Komera Anka Rao will never have a scarecrow on his one-acre farm at Karempudi village in Palnadu in Andhra Pradesh. The sole reason he grows crops on his only piece of farm land is to feed birds. Jaji, as he is locally known, grows pearl millets sorghum as they require less water and labour. The farm hosts a variety of birds, including Indian parrots, baya weavers pigeons, mynas and the Indian Pitta.
Though he loses Rs.25000 a year on the farm, Jaji does not mind. He cares for the birds and Nallamala forest too much. His land is on the periphery of the vast forest, an important green cover in the Eastern Ghats in Telangana and Andhra Pradesh. It has the largest tiger reserve in the country and is spread over 9,000sqkm.
For Jaji, Nallamala is a retreat and an obsession. His daily schedule is harmoniously linked to the forest. At 5am, he sets off on his gearless bike with empty sacks into storagespace .. After going deep into the thick forest, sometimes as deep as 30km, Jaji starts his hours-long hunting expedition. His prey is not animals, but things left behind by revellers and tourists— plastic glasses, papers plates, bear bottles, polythene covers, any other trash that does not belong in a forest. He stuffs all he gets into the sacks and takes it to a dumping ground far away from the forest. He says he has cleared three trucks loads worth of garbage so far.
“Several community events are held in the forests where families have lunch in open”, says Jaji. “There are also youth who want to experience the thrill of a forest picnic. There is a constant flow of tourist who eat and drink and dump the waste. Who will clear this waste that effects animals and plants? I feel responsible for this forest. It gives us oxygen and keeps us alive.”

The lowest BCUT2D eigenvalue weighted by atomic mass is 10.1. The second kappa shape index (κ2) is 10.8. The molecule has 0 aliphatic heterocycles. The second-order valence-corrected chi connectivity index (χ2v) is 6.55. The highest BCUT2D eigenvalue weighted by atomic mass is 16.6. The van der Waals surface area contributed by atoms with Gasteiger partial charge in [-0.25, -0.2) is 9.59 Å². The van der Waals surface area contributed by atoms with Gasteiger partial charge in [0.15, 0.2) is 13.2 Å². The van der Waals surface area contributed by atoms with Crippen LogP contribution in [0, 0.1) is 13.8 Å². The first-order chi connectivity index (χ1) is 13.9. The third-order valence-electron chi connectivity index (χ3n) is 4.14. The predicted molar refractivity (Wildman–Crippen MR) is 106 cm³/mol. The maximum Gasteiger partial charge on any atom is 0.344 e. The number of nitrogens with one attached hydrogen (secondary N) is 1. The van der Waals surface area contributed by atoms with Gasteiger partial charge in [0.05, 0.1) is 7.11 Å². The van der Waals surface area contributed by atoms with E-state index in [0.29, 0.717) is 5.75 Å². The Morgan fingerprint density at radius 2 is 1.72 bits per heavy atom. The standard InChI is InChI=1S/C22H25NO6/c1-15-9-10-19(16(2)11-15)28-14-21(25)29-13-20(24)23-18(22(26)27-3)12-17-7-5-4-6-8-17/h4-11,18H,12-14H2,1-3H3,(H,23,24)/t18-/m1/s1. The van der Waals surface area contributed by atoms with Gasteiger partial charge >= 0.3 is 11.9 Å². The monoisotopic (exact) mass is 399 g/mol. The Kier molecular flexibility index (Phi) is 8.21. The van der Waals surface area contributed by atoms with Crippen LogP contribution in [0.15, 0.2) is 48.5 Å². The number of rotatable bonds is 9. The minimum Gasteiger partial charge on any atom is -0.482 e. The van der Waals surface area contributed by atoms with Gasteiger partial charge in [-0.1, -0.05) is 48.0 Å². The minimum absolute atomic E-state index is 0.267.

The 40-year-old has been on this mission for more that two decades. His tryst with the forests began when he was barely 15. A sickly child with little money at home, he had dropped out after class 10. One day, the curious boy ventured into the forest a few kilometers from his home than unusual friendship with the birds in the jungle and began bringing them food from home. They reciprocated with sounds and movements, he says.
On one such trips, he saw something that broke his heart. “A sparrow lay dead. It was not shot at, so that ruled out hunting. Some distance away, I saw broken beer bottles with a mix of alcohol and water in them. The leftover food looked contaminated. I was sure the bird died after eating the food. I had seen birds feeding on waste, but I never knew it would kill them.”
At that moment Jaji vowed that he would clear all the trash that hurt his feathered friends. Now, whenever he bumps into tourists dumping waste, he tells them the importance of forests and how their irresponsible act could lead to an imbalance in nature. “I have only come across people who appreciated me and promised to not repeat the act”, he says. “Nobody reacted aggressively”. (IPA Service)